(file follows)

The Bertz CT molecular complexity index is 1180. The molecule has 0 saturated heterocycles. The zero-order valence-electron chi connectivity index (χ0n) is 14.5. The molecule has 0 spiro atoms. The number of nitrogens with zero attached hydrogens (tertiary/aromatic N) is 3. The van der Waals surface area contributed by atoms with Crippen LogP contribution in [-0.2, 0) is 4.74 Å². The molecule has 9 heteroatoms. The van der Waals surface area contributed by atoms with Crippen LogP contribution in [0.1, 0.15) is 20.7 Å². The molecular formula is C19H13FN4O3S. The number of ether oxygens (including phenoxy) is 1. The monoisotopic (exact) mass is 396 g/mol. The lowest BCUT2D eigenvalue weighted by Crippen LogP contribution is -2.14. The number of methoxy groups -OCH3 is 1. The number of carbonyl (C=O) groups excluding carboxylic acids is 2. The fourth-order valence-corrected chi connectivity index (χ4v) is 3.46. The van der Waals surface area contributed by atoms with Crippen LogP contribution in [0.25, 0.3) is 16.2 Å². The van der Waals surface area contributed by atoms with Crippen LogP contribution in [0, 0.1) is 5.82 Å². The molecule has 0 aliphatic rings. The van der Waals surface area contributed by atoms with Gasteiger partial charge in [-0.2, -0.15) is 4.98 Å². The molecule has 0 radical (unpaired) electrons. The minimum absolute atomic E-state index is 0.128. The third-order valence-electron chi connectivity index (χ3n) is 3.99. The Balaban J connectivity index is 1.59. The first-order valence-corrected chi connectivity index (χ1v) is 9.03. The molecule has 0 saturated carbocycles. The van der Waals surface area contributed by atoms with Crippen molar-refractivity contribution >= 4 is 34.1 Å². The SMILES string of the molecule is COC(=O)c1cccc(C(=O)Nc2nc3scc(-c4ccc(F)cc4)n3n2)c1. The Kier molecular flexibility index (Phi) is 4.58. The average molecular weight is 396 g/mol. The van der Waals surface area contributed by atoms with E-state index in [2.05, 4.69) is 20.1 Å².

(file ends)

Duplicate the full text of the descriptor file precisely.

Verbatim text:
The Bertz CT molecular complexity index is 1180. The molecule has 0 saturated heterocycles. The zero-order valence-electron chi connectivity index (χ0n) is 14.5. The molecule has 0 spiro atoms. The number of nitrogens with zero attached hydrogens (tertiary/aromatic N) is 3. The van der Waals surface area contributed by atoms with Crippen LogP contribution in [-0.2, 0) is 4.74 Å². The molecule has 9 heteroatoms. The van der Waals surface area contributed by atoms with Crippen LogP contribution in [0.1, 0.15) is 20.7 Å². The molecular formula is C19H13FN4O3S. The number of ether oxygens (including phenoxy) is 1. The monoisotopic (exact) mass is 396 g/mol. The lowest BCUT2D eigenvalue weighted by Crippen LogP contribution is -2.14. The number of methoxy groups -OCH3 is 1. The number of carbonyl (C=O) groups excluding carboxylic acids is 2. The fourth-order valence-corrected chi connectivity index (χ4v) is 3.46. The van der Waals surface area contributed by atoms with Crippen LogP contribution in [0.25, 0.3) is 16.2 Å². The van der Waals surface area contributed by atoms with Crippen LogP contribution in [0, 0.1) is 5.82 Å². The molecule has 0 aliphatic rings. The van der Waals surface area contributed by atoms with Gasteiger partial charge in [-0.2, -0.15) is 4.98 Å². The molecule has 0 radical (unpaired) electrons. The minimum absolute atomic E-state index is 0.128. The third-order valence-electron chi connectivity index (χ3n) is 3.99. The Balaban J connectivity index is 1.59. The first-order valence-corrected chi connectivity index (χ1v) is 9.03. The molecule has 0 saturated carbocycles. The van der Waals surface area contributed by atoms with Crippen molar-refractivity contribution >= 4 is 34.1 Å². The SMILES string of the molecule is COC(=O)c1cccc(C(=O)Nc2nc3scc(-c4ccc(F)cc4)n3n2)c1. The Kier molecular flexibility index (Phi) is 4.58. The average molecular weight is 396 g/mol. The van der Waals surface area contributed by atoms with E-state index in [2.05, 4.69) is 20.1 Å².